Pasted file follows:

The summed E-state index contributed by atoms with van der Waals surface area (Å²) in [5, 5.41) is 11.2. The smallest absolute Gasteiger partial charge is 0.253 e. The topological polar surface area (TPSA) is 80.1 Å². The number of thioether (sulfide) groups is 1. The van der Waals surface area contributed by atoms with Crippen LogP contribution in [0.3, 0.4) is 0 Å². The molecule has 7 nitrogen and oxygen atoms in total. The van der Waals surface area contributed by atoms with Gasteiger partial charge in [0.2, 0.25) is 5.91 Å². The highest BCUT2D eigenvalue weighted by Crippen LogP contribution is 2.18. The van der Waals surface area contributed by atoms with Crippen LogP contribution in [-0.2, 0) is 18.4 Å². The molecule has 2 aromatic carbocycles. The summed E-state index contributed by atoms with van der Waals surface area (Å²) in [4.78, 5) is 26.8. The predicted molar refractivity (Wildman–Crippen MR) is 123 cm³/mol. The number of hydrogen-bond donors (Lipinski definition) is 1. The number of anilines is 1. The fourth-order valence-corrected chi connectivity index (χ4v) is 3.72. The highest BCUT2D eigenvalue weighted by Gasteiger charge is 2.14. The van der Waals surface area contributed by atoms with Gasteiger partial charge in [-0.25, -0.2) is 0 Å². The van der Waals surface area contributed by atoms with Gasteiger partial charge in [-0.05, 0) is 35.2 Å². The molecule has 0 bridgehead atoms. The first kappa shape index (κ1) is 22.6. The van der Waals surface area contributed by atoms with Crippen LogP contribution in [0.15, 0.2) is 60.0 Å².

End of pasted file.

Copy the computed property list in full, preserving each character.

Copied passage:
The summed E-state index contributed by atoms with van der Waals surface area (Å²) in [5, 5.41) is 11.2. The smallest absolute Gasteiger partial charge is 0.253 e. The topological polar surface area (TPSA) is 80.1 Å². The number of thioether (sulfide) groups is 1. The van der Waals surface area contributed by atoms with Crippen LogP contribution in [0.3, 0.4) is 0 Å². The molecule has 7 nitrogen and oxygen atoms in total. The van der Waals surface area contributed by atoms with Gasteiger partial charge in [0.2, 0.25) is 5.91 Å². The highest BCUT2D eigenvalue weighted by Crippen LogP contribution is 2.18. The van der Waals surface area contributed by atoms with Crippen LogP contribution in [-0.2, 0) is 18.4 Å². The molecule has 2 aromatic carbocycles. The summed E-state index contributed by atoms with van der Waals surface area (Å²) in [4.78, 5) is 26.8. The predicted molar refractivity (Wildman–Crippen MR) is 123 cm³/mol. The number of hydrogen-bond donors (Lipinski definition) is 1. The number of anilines is 1. The fourth-order valence-corrected chi connectivity index (χ4v) is 3.72. The highest BCUT2D eigenvalue weighted by Gasteiger charge is 2.14. The van der Waals surface area contributed by atoms with Gasteiger partial charge in [-0.25, -0.2) is 0 Å². The van der Waals surface area contributed by atoms with Gasteiger partial charge in [-0.05, 0) is 35.2 Å². The molecule has 0 bridgehead atoms. The first kappa shape index (κ1) is 22.6. The van der Waals surface area contributed by atoms with Crippen LogP contribution in [0.15, 0.2) is 60.0 Å².